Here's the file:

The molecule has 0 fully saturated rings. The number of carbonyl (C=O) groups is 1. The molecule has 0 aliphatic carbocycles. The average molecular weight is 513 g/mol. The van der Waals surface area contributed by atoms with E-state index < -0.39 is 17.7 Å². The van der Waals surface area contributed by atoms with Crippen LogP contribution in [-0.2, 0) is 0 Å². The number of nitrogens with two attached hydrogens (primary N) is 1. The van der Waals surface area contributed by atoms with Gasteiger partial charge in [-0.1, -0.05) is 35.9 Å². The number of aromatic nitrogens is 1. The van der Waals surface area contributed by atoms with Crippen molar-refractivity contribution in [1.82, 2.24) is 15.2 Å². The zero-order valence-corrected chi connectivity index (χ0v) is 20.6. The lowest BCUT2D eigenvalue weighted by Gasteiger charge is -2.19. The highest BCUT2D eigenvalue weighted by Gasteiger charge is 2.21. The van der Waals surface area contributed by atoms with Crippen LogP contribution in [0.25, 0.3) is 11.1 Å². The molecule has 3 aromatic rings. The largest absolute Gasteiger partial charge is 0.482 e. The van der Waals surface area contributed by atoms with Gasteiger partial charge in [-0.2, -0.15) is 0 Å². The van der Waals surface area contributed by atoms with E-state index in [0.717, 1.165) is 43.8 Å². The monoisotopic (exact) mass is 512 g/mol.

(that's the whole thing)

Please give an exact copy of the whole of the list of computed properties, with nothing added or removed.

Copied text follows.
The molecule has 0 fully saturated rings. The number of carbonyl (C=O) groups is 1. The molecule has 0 aliphatic carbocycles. The average molecular weight is 513 g/mol. The van der Waals surface area contributed by atoms with E-state index < -0.39 is 17.7 Å². The van der Waals surface area contributed by atoms with Crippen LogP contribution in [-0.2, 0) is 0 Å². The number of nitrogens with two attached hydrogens (primary N) is 1. The van der Waals surface area contributed by atoms with Gasteiger partial charge in [-0.1, -0.05) is 35.9 Å². The number of aromatic nitrogens is 1. The van der Waals surface area contributed by atoms with Crippen molar-refractivity contribution in [1.82, 2.24) is 15.2 Å². The zero-order valence-corrected chi connectivity index (χ0v) is 20.6. The lowest BCUT2D eigenvalue weighted by Gasteiger charge is -2.19. The highest BCUT2D eigenvalue weighted by Gasteiger charge is 2.21. The van der Waals surface area contributed by atoms with Crippen LogP contribution in [0.25, 0.3) is 11.1 Å². The molecule has 3 aromatic rings. The largest absolute Gasteiger partial charge is 0.482 e. The van der Waals surface area contributed by atoms with Gasteiger partial charge in [-0.2, -0.15) is 0 Å². The van der Waals surface area contributed by atoms with E-state index in [0.717, 1.165) is 43.8 Å². The monoisotopic (exact) mass is 512 g/mol.